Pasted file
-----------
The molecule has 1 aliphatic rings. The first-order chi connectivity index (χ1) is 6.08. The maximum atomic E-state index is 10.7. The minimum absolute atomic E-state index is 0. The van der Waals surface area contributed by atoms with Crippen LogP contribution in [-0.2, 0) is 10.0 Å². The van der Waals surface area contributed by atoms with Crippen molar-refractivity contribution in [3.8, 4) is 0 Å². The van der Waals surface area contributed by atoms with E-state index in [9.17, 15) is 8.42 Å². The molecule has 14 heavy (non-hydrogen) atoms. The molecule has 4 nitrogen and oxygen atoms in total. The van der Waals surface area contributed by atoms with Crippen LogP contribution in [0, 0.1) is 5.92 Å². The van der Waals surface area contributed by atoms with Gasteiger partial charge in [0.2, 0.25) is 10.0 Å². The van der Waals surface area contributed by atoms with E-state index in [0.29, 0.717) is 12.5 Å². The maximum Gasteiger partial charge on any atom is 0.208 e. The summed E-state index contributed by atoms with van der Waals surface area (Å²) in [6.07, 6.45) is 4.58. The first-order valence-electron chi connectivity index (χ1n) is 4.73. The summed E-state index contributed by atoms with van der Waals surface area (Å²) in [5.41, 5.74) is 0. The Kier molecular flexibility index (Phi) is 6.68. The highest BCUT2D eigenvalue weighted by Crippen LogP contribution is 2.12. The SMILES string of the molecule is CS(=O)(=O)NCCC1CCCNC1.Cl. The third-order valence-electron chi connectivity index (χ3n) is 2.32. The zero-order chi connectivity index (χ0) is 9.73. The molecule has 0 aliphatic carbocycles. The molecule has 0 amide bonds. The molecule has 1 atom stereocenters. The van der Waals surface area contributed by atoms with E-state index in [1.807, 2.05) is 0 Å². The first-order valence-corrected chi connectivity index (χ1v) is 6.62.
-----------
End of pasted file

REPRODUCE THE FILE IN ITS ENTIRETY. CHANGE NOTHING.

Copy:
The molecule has 1 aliphatic rings. The first-order chi connectivity index (χ1) is 6.08. The maximum atomic E-state index is 10.7. The minimum absolute atomic E-state index is 0. The van der Waals surface area contributed by atoms with Crippen LogP contribution in [-0.2, 0) is 10.0 Å². The van der Waals surface area contributed by atoms with Crippen molar-refractivity contribution in [3.8, 4) is 0 Å². The van der Waals surface area contributed by atoms with E-state index in [9.17, 15) is 8.42 Å². The molecule has 14 heavy (non-hydrogen) atoms. The molecule has 4 nitrogen and oxygen atoms in total. The van der Waals surface area contributed by atoms with Crippen LogP contribution in [0, 0.1) is 5.92 Å². The van der Waals surface area contributed by atoms with Gasteiger partial charge in [0.2, 0.25) is 10.0 Å². The van der Waals surface area contributed by atoms with E-state index in [0.29, 0.717) is 12.5 Å². The maximum Gasteiger partial charge on any atom is 0.208 e. The summed E-state index contributed by atoms with van der Waals surface area (Å²) in [6.07, 6.45) is 4.58. The first-order valence-electron chi connectivity index (χ1n) is 4.73. The summed E-state index contributed by atoms with van der Waals surface area (Å²) in [5.41, 5.74) is 0. The Kier molecular flexibility index (Phi) is 6.68. The highest BCUT2D eigenvalue weighted by Crippen LogP contribution is 2.12. The SMILES string of the molecule is CS(=O)(=O)NCCC1CCCNC1.Cl. The third-order valence-electron chi connectivity index (χ3n) is 2.32. The zero-order chi connectivity index (χ0) is 9.73. The molecule has 0 aliphatic carbocycles. The molecule has 0 amide bonds. The molecule has 1 atom stereocenters. The van der Waals surface area contributed by atoms with E-state index in [1.807, 2.05) is 0 Å². The first-order valence-corrected chi connectivity index (χ1v) is 6.62.